Y. W. A., Brotherhood, W. M. S., Sunday School, Training Union, Pastors, Baptist Student Union, and others.

      These Baptist institutional projects are by no means the only expression of our missionary endeavor. A full-time minister is employed to coordinate the work of our churches in the public and other institutions of the city and county. Jails and hospitals afford countless opportunities for Baptists to lift high the name of Christ. Approximately thirty institutions are visited monthly in this organized program by a host of volunteer workers from the churches. The work of ministering to the student is supported by the Association as a Baptist Student Secretary labors among the students at the University of Louisville. There is also student work at Kentucky Baptist Hospital and at General Hospital.

      The Associational organization serves the churches in many additional ways. It employs a director of recreational activities. The 1948-49 season saw the Baptist Leagues break all records for programs of this type. Ninety-eight teams participated in the Baptist Bowling Leagues; the basketball leagues were composed of 87 teams; and the following year 88 teams were engaged in softball play.

      Long Run Baptists are active in radio ministry. Seventeen Baptist Churches, plus the Association, have regularly scheduled broadcasts on "The Baptist Hour" over WGRC, Louisville, 8:00 A. M., Monday through Saturday. Many churches have regularly scheduled Sunday and week-day broadcasts.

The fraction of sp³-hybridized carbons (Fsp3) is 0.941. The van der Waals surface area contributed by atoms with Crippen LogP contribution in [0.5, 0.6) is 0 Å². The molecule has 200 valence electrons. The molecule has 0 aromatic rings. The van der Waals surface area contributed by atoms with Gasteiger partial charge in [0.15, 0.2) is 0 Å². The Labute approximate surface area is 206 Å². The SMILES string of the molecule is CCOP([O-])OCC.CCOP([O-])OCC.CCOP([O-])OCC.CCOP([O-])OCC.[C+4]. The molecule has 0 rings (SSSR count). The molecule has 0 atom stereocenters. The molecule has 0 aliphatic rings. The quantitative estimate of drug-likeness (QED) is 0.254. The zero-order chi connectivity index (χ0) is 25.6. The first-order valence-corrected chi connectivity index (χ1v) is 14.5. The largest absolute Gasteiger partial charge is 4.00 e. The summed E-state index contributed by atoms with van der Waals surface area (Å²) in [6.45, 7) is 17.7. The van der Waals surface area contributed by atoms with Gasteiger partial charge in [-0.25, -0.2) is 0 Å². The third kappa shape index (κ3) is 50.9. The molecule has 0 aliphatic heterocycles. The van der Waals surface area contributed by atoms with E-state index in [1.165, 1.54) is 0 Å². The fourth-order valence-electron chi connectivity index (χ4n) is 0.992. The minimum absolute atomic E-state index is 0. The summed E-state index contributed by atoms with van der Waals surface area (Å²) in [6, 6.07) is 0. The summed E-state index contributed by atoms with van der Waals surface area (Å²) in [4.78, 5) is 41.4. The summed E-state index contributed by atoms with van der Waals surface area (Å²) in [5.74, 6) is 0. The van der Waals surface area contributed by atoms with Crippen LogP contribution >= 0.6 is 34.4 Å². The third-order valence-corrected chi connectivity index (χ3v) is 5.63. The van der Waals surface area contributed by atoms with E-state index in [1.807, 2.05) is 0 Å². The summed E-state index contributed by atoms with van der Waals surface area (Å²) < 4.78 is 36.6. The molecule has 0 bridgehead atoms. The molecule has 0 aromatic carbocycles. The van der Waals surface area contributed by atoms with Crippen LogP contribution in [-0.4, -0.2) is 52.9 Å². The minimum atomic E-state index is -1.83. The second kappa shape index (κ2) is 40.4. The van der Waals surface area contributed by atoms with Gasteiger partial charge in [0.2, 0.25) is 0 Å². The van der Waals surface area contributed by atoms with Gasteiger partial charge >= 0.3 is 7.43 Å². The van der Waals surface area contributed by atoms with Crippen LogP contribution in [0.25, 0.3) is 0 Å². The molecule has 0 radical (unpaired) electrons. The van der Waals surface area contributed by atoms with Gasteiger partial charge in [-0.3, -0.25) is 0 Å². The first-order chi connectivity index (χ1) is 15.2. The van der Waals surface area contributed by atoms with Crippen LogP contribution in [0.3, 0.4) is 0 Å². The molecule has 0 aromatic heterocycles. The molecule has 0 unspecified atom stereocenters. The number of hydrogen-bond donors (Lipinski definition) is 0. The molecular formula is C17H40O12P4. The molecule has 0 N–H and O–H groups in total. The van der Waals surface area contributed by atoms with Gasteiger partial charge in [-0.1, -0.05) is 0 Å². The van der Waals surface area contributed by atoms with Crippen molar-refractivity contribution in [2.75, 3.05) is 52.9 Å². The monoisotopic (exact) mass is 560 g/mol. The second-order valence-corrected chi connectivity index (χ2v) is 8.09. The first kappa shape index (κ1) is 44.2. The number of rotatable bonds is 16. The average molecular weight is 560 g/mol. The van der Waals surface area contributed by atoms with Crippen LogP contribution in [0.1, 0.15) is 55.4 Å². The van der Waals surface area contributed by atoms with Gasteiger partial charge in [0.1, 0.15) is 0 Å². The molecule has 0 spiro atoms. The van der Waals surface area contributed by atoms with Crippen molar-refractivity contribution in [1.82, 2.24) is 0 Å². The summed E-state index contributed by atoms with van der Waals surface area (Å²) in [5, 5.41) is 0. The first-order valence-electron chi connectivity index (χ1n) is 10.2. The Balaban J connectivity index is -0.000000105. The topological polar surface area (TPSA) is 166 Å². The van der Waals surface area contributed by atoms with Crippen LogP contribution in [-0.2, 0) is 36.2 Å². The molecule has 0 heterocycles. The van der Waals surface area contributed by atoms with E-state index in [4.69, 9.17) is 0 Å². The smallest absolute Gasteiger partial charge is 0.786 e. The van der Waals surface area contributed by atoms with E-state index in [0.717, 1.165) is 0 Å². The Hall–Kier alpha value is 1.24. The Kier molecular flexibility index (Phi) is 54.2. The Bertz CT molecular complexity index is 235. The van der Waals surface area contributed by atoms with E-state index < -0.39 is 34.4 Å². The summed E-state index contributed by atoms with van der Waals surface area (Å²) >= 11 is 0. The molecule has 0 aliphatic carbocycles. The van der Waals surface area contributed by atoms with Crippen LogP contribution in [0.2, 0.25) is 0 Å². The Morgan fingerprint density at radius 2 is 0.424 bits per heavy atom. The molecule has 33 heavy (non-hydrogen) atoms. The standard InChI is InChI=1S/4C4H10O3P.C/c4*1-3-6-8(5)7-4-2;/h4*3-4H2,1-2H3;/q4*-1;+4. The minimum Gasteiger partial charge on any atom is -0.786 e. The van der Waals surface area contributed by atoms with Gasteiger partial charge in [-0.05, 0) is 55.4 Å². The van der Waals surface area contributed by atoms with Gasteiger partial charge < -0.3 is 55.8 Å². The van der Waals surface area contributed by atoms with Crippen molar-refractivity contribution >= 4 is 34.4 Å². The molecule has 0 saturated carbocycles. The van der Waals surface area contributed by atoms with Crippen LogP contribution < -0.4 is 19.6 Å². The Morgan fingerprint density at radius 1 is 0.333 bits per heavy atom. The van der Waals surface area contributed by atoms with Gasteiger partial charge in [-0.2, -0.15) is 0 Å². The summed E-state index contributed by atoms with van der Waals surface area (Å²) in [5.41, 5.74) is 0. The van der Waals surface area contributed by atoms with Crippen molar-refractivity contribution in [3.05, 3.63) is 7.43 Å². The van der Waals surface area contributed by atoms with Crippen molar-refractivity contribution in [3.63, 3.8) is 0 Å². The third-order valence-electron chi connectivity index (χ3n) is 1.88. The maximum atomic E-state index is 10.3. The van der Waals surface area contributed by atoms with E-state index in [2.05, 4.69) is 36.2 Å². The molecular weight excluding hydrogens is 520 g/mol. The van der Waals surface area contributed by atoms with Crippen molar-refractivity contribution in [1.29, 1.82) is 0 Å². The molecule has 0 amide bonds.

The overall program of Long Run Association employs 23 paid workers and hundreds of volunteers, the number of which varies from month to month.


      As Baptists heed the command of the Lord to go into all the world, may the time never come when Long Run Association forgets that He said, ". . . beginning at Jerusalem . . ." and that Jerusalem was the geographical point at which He was speaking to them. We must go to the uttermost part of the earth from a truly missionary, spiritually strengthened home base. Roughly one-half the population of the city of Louisville - an estimated 200,000 members of our population of less than half a million - are unchurched. Baptists should weep over Louisville, just as Jesus wept over Jerusalem, and then go forth to sacrifice for them in His Name as He went forth to sacrifice in the name of God the Father for the whole world.


[Adapted from an essay that appeared in the Courier-Journal newspaper, April 17, 1949; via SBTS Archives digital documents. Scanned and formatted by Jim Duvall.]